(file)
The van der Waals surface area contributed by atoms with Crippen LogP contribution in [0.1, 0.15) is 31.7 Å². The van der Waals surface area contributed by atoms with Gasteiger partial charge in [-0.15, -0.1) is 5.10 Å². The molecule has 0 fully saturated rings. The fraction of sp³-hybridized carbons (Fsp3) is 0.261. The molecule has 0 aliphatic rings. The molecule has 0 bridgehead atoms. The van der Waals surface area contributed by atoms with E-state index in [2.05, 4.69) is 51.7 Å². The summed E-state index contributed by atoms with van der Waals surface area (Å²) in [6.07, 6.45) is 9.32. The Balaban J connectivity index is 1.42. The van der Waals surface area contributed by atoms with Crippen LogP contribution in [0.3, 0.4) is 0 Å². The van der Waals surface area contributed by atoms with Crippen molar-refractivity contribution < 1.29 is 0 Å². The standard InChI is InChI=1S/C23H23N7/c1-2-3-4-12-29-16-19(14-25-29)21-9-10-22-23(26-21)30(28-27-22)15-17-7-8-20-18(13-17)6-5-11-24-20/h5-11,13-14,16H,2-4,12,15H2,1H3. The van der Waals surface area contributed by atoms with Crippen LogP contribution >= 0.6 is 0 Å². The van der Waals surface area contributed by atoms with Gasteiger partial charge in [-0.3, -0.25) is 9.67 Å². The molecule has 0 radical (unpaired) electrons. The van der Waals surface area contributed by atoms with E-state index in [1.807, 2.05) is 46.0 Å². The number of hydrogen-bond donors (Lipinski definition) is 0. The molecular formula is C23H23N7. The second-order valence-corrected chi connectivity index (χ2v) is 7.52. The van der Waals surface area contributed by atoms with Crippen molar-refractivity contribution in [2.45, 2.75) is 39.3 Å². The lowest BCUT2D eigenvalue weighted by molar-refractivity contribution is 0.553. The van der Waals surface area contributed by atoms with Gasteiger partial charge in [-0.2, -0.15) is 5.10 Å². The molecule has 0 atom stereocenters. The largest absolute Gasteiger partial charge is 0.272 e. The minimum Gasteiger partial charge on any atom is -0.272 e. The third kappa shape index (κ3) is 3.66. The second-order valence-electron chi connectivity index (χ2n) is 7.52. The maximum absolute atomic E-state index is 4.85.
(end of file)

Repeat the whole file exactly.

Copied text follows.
The van der Waals surface area contributed by atoms with Crippen LogP contribution in [0.1, 0.15) is 31.7 Å². The van der Waals surface area contributed by atoms with Gasteiger partial charge in [-0.15, -0.1) is 5.10 Å². The molecule has 0 fully saturated rings. The fraction of sp³-hybridized carbons (Fsp3) is 0.261. The molecule has 0 aliphatic rings. The molecule has 0 bridgehead atoms. The van der Waals surface area contributed by atoms with E-state index in [2.05, 4.69) is 51.7 Å². The summed E-state index contributed by atoms with van der Waals surface area (Å²) in [6.07, 6.45) is 9.32. The Balaban J connectivity index is 1.42. The van der Waals surface area contributed by atoms with Crippen LogP contribution in [0.3, 0.4) is 0 Å². The van der Waals surface area contributed by atoms with Crippen molar-refractivity contribution < 1.29 is 0 Å². The standard InChI is InChI=1S/C23H23N7/c1-2-3-4-12-29-16-19(14-25-29)21-9-10-22-23(26-21)30(28-27-22)15-17-7-8-20-18(13-17)6-5-11-24-20/h5-11,13-14,16H,2-4,12,15H2,1H3. The van der Waals surface area contributed by atoms with Crippen LogP contribution >= 0.6 is 0 Å². The van der Waals surface area contributed by atoms with Gasteiger partial charge in [-0.3, -0.25) is 9.67 Å². The molecule has 0 radical (unpaired) electrons. The van der Waals surface area contributed by atoms with E-state index in [1.807, 2.05) is 46.0 Å². The number of hydrogen-bond donors (Lipinski definition) is 0. The molecular formula is C23H23N7. The second-order valence-corrected chi connectivity index (χ2v) is 7.52. The van der Waals surface area contributed by atoms with Crippen molar-refractivity contribution in [2.45, 2.75) is 39.3 Å². The lowest BCUT2D eigenvalue weighted by molar-refractivity contribution is 0.553. The van der Waals surface area contributed by atoms with Gasteiger partial charge in [-0.2, -0.15) is 5.10 Å². The molecule has 0 atom stereocenters. The largest absolute Gasteiger partial charge is 0.272 e. The minimum Gasteiger partial charge on any atom is -0.272 e. The third kappa shape index (κ3) is 3.66. The second-order valence-electron chi connectivity index (χ2n) is 7.52. The maximum absolute atomic E-state index is 4.85.